lations will now use
underpasses that are located at 3 km intervals which will be rehabilitated and cleared under
this project.



Fencing of the Expressway:

This will
affect

some
small
businesses and cultural entities
, as
well as residents, which could adversely affect livelihoods and cultural activities.

All the
small unlicensed businesses currently operating along the expressway will be relocated to a
new venue chosen in manner to not harm their daily livelihoods.
These are mostly
restaurants, food vendors,
and vehicle

repairs

located along the sides of the Expressway
serving the passing traffic.




DETAILS OF
PAPS

WHO WILL BE ADVERSEL
Y AFFECTED BY PROJEC
T
ACTIVITIES


The Baseline Census undertaken along the entire Expressway identified PAPs who would be
adversely affected by project activities.
The
full inventory of these PAPs is provided in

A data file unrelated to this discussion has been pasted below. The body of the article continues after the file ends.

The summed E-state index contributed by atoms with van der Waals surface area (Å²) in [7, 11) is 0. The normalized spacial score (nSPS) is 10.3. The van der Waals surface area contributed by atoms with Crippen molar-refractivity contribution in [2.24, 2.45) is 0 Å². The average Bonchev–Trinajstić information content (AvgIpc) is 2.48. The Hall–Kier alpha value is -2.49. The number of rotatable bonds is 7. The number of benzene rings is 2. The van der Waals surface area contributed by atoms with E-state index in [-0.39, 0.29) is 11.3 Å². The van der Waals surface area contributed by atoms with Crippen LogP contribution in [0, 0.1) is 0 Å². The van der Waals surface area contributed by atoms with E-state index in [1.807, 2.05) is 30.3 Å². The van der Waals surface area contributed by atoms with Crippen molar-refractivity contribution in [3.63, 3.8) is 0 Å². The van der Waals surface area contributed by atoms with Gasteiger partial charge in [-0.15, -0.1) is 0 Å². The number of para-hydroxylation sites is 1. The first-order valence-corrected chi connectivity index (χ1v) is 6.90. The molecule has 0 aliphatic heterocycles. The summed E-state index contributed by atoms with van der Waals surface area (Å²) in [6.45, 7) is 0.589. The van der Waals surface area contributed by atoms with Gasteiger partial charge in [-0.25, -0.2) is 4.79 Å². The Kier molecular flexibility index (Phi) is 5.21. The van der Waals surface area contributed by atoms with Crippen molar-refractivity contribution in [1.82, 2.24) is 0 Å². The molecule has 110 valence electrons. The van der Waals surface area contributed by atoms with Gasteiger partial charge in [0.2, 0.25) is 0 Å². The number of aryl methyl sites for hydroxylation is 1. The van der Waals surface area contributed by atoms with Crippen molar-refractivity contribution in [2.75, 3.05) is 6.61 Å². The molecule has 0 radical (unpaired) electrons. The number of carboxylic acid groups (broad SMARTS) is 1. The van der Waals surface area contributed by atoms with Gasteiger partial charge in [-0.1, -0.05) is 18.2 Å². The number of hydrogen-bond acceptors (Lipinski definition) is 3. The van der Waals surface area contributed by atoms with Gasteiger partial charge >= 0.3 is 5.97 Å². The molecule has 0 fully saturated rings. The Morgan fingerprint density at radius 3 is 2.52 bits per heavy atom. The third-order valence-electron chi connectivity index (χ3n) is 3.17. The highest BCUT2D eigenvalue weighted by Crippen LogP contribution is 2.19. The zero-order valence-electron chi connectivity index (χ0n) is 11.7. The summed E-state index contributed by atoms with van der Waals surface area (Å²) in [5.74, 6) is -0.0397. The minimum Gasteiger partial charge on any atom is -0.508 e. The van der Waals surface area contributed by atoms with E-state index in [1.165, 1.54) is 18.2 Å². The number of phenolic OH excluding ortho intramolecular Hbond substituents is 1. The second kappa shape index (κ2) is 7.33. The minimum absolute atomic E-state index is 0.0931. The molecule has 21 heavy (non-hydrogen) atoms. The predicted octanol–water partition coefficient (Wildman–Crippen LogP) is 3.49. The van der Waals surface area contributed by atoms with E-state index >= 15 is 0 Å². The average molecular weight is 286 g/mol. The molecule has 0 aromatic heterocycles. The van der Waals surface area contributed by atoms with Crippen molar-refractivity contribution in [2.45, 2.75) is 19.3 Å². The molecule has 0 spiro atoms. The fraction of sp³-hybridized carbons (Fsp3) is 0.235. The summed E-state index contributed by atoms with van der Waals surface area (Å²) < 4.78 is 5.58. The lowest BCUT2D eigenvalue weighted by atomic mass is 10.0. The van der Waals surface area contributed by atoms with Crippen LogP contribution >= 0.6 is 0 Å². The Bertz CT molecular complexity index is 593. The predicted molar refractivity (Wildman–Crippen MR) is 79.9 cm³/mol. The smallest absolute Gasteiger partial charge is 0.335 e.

Annex 1
of the
complete
RAP. The Baseline Census also identified some govern
ment and cultural entities
on the R
OW

or in the COI which could be adversely affected.
The summary of affected entities
is as follows:


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P
rivately owned small business
es

and

vending entities
. These have encroached on the
state
-
owned
ROW or are immediately adjacent to it and are almost exclusively
family owned and
operated. There are
176

of these entities,
11
8

of which operate on a year
-
round basis.
Seventeen operate on a seasonal basis only. The remaining
36

entities were closed at

the time
of the Census and the Census re
-
validation and are reported to have been abandoned. Further
efforts, prior to commencement of road works, will be made to
re
-
confirm that these have
indeed been fully abandoned.



Government